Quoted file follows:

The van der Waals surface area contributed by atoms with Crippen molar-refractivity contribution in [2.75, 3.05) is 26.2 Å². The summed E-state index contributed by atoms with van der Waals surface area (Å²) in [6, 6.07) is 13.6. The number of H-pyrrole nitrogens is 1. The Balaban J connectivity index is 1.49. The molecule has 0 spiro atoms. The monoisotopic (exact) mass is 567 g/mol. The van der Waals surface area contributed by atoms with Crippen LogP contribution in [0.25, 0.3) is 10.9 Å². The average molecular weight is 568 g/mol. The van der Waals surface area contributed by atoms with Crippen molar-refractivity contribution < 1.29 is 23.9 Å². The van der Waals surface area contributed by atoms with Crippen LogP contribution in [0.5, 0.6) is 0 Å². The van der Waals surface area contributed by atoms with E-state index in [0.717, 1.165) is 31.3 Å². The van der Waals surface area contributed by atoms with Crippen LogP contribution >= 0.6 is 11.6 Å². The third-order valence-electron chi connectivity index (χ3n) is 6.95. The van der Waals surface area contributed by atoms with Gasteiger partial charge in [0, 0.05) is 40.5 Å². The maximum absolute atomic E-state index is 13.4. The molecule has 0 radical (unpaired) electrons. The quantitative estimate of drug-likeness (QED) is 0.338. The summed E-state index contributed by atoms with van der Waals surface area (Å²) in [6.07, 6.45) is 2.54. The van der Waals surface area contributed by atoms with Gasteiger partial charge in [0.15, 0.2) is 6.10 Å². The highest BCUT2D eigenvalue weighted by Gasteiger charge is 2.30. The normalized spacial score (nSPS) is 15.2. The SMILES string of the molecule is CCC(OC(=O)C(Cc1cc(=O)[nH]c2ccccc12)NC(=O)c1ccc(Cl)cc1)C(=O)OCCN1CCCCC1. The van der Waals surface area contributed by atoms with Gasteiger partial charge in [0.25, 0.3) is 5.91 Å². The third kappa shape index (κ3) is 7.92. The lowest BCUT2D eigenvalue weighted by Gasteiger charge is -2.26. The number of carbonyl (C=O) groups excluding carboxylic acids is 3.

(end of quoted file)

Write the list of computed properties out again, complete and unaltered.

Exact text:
The van der Waals surface area contributed by atoms with Crippen molar-refractivity contribution in [2.75, 3.05) is 26.2 Å². The summed E-state index contributed by atoms with van der Waals surface area (Å²) in [6, 6.07) is 13.6. The number of H-pyrrole nitrogens is 1. The Balaban J connectivity index is 1.49. The molecule has 0 spiro atoms. The monoisotopic (exact) mass is 567 g/mol. The van der Waals surface area contributed by atoms with Crippen LogP contribution in [0.25, 0.3) is 10.9 Å². The average molecular weight is 568 g/mol. The van der Waals surface area contributed by atoms with Crippen molar-refractivity contribution < 1.29 is 23.9 Å². The van der Waals surface area contributed by atoms with Crippen LogP contribution in [0.5, 0.6) is 0 Å². The van der Waals surface area contributed by atoms with E-state index in [0.717, 1.165) is 31.3 Å². The van der Waals surface area contributed by atoms with Crippen LogP contribution >= 0.6 is 11.6 Å². The third-order valence-electron chi connectivity index (χ3n) is 6.95. The van der Waals surface area contributed by atoms with Gasteiger partial charge in [0, 0.05) is 40.5 Å². The maximum absolute atomic E-state index is 13.4. The molecule has 0 radical (unpaired) electrons. The quantitative estimate of drug-likeness (QED) is 0.338. The summed E-state index contributed by atoms with van der Waals surface area (Å²) in [6.07, 6.45) is 2.54. The van der Waals surface area contributed by atoms with Gasteiger partial charge in [0.15, 0.2) is 6.10 Å². The highest BCUT2D eigenvalue weighted by Gasteiger charge is 2.30. The normalized spacial score (nSPS) is 15.2. The SMILES string of the molecule is CCC(OC(=O)C(Cc1cc(=O)[nH]c2ccccc12)NC(=O)c1ccc(Cl)cc1)C(=O)OCCN1CCCCC1. The van der Waals surface area contributed by atoms with Gasteiger partial charge in [0.25, 0.3) is 5.91 Å². The third kappa shape index (κ3) is 7.92. The lowest BCUT2D eigenvalue weighted by Gasteiger charge is -2.26. The number of carbonyl (C=O) groups excluding carboxylic acids is 3.